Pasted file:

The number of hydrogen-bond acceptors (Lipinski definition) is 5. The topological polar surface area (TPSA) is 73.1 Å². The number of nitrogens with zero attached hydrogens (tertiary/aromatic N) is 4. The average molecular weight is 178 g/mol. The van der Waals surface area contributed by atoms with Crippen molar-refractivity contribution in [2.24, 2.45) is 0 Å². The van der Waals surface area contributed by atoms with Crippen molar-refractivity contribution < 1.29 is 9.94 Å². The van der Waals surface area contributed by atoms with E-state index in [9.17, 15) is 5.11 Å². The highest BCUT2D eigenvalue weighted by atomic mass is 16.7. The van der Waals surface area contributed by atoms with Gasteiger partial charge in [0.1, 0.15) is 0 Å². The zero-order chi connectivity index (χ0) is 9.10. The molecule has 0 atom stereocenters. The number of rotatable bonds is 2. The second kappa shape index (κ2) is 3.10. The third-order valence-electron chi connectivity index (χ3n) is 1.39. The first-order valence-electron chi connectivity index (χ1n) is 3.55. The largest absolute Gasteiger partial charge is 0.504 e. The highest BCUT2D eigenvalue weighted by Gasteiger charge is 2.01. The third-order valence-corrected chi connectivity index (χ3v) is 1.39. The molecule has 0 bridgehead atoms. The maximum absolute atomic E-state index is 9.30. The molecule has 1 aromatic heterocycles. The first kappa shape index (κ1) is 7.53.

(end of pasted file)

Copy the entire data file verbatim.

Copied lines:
The number of hydrogen-bond acceptors (Lipinski definition) is 5. The topological polar surface area (TPSA) is 73.1 Å². The number of nitrogens with zero attached hydrogens (tertiary/aromatic N) is 4. The average molecular weight is 178 g/mol. The van der Waals surface area contributed by atoms with Crippen molar-refractivity contribution in [2.24, 2.45) is 0 Å². The van der Waals surface area contributed by atoms with Crippen molar-refractivity contribution < 1.29 is 9.94 Å². The van der Waals surface area contributed by atoms with E-state index in [9.17, 15) is 5.11 Å². The highest BCUT2D eigenvalue weighted by atomic mass is 16.7. The van der Waals surface area contributed by atoms with Gasteiger partial charge in [0.1, 0.15) is 0 Å². The zero-order chi connectivity index (χ0) is 9.10. The molecule has 0 atom stereocenters. The number of rotatable bonds is 2. The second kappa shape index (κ2) is 3.10. The third-order valence-electron chi connectivity index (χ3n) is 1.39. The first-order valence-electron chi connectivity index (χ1n) is 3.55. The largest absolute Gasteiger partial charge is 0.504 e. The highest BCUT2D eigenvalue weighted by Gasteiger charge is 2.01. The third-order valence-corrected chi connectivity index (χ3v) is 1.39. The molecule has 0 bridgehead atoms. The maximum absolute atomic E-state index is 9.30. The molecule has 1 aromatic heterocycles. The first kappa shape index (κ1) is 7.53.